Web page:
Move over strawberry summer, it’s time for butterscotch fall.
It’s Hailey Bieber who kicked off the rage for butterscotch manicure. During the Fourth of July celebrations, the celebrity-influencer showed off her butterscotch-hued fingertips from her American manicure, swapping the whites for buttery hues. However as it turns out, while butterscotch nails are a trend, it’s also a hair trend.
For those who wish to hop on to the latest food-themed fad, here’s how you do it.
The butterscotch hair
Just like the pastry and ice-cream, the butterscotch hair colour has softer notes of warm brown sugar and the buttery blonde. "The ‘Butterscotch’ trend encompasses all aspects, and not a singular technique," explains Manhal Mansour, CEO of Pigment Cosmetics, makeup artist and educator. "It's a feel and a vibe that covers hair, nails and cosmetics. It’s about the colours, think the warmth of Fall and creamy, lemony hues, going into the fudgy, toffee tones of the ‘Latte’ looks that we see also," she says.
When it comes to hairstyles, as the name suggests, the butterscotch hair trend is to do with colouring your hair with shades that range from a pale gold to a rich caramel, shades that remind one of butterscotch, explains Maria Thomas, a specialist in dermatology and aesthetics at Zia Medical Center, Dubai. While it also catches the eye, it also suits a varieties of skin-tones, she explains.
Thee colour adds warmth and richness to your overall look. “As it has variations, it’s easy to find the exact shade of butterscotch family that suits you. For hair that is already light in colour, gloss is the easiest way to achieve a butterscotch look,” explains Thomas. A hair gloss is another method of enhancing hair colour, which has longer-lasting effects. It’s referred to as “demi-permanent”, as compared to semi-permanent, as the treatment lasts longer. In this treatment, the pigment sits on the hair cuticle.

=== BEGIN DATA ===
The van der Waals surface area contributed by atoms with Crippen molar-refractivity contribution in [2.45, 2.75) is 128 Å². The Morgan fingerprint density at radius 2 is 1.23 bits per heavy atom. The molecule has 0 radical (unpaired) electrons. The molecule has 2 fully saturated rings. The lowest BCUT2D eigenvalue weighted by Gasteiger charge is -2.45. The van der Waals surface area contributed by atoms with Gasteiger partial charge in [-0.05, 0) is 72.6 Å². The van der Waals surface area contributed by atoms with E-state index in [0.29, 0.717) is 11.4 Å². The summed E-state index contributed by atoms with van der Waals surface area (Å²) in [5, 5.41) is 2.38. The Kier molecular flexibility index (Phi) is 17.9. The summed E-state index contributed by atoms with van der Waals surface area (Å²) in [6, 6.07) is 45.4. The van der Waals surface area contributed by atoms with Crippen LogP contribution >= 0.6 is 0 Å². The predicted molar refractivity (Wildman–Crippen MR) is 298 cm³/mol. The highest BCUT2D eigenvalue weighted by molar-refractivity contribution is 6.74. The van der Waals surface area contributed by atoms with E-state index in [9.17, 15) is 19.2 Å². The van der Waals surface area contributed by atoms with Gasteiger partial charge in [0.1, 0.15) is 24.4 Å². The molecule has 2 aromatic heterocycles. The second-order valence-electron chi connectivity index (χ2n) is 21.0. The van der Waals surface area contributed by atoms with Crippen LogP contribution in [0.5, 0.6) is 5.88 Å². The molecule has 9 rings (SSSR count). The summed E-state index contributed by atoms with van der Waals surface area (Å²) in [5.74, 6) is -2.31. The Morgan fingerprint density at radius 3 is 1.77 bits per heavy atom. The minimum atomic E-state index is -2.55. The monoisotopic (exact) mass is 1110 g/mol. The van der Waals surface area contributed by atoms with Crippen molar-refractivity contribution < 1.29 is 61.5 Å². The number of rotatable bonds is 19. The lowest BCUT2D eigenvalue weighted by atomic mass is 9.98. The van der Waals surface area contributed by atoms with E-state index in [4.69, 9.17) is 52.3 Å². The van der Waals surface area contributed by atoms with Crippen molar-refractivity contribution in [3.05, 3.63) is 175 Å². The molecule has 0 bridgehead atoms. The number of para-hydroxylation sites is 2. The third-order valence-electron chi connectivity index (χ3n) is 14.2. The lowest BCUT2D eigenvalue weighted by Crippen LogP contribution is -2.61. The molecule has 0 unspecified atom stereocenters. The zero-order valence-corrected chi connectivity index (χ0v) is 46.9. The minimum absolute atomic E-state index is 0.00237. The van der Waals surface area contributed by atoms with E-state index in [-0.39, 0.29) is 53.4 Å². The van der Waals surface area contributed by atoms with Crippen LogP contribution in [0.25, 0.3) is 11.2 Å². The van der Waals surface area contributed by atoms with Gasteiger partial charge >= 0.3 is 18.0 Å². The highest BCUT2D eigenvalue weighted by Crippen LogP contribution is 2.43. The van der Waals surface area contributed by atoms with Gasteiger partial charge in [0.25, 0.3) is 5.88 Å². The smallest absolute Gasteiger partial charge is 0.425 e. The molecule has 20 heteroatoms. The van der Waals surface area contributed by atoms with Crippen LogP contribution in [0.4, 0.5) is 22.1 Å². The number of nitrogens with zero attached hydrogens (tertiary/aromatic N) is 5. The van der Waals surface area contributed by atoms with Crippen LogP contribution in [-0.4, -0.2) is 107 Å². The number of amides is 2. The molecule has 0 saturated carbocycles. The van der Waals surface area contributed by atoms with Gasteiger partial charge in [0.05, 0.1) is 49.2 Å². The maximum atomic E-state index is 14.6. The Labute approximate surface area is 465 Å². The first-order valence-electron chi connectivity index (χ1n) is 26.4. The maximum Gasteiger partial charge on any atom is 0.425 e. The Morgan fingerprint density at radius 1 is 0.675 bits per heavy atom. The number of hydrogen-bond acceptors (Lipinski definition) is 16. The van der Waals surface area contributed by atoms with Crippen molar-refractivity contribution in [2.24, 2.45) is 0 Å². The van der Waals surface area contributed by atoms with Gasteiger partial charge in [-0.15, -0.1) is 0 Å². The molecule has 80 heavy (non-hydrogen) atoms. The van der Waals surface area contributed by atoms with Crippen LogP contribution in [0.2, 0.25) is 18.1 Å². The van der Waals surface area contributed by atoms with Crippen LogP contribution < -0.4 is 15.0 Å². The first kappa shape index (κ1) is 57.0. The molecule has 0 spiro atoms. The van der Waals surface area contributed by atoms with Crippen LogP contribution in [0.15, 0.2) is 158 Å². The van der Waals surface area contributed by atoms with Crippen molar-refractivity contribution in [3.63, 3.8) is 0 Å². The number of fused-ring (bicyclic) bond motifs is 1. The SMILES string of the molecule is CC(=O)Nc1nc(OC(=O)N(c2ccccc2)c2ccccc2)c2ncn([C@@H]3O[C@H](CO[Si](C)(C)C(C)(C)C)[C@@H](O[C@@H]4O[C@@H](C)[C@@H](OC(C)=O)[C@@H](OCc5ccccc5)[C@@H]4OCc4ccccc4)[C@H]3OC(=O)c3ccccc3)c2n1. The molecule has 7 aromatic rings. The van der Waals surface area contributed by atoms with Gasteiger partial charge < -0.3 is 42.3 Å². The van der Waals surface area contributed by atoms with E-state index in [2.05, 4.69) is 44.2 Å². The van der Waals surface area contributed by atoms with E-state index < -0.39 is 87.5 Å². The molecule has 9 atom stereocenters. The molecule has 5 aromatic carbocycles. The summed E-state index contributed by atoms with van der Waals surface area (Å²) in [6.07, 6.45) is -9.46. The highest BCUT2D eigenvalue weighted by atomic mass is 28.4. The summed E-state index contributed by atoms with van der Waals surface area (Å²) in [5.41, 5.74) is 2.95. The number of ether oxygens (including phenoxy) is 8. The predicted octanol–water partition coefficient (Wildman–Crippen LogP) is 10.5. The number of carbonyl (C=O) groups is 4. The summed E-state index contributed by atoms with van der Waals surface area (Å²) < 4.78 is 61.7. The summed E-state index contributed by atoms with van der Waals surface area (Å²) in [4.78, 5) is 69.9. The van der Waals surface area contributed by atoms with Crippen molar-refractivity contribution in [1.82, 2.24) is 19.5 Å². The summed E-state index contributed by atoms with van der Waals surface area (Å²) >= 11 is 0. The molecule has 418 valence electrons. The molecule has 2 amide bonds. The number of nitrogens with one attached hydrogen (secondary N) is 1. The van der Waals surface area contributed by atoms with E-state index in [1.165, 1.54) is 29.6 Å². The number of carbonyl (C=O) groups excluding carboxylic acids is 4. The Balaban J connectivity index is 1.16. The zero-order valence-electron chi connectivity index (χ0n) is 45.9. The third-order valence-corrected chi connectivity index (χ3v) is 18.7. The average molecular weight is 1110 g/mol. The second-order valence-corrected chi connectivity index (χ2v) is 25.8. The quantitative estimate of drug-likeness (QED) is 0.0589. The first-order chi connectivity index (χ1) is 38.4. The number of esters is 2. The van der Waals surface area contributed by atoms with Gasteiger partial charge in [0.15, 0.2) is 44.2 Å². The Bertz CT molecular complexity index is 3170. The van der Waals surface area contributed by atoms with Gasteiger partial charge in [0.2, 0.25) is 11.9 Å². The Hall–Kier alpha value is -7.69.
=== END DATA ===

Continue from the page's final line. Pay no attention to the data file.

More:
However, if you have darker hair, you might need to lighten or dye to a lighter colour before adding the highlights.
How to go about it
The butterscotch look screams quiet luxury, according to Mansour. "It's neutral, sleek and elegant palette. It’s subtle and instantly elevates a look, especially if co-ordinated with hair, nails and clothes," she says.
It will be different for every person, depending on their hair texture and colour, but here is the broad idea: You can begin with a brown base. "Keeping browns as your base you can play around deeper or lighter shades adding dimension and texture to the hair," explains Rekha Upadhyay, stylist and managing partner at Dubai-based Indi Salons. As she says, you can change your whole attitude with your hair colour.
If your hair is naturally brown, your stylist can start with the highlights instantly. Otherwise, the base might have to be darkened. You can then move to the highlights, which can be applied in any way you like. These highlights should give your hair the ‘warm’ look. Following this, your hair needs to be effectively toned to the required colour and create the butterscotch effect.
As the butterscotch look requires a particular shine, you need to ensure that you have a suitable hair routine and use the right products.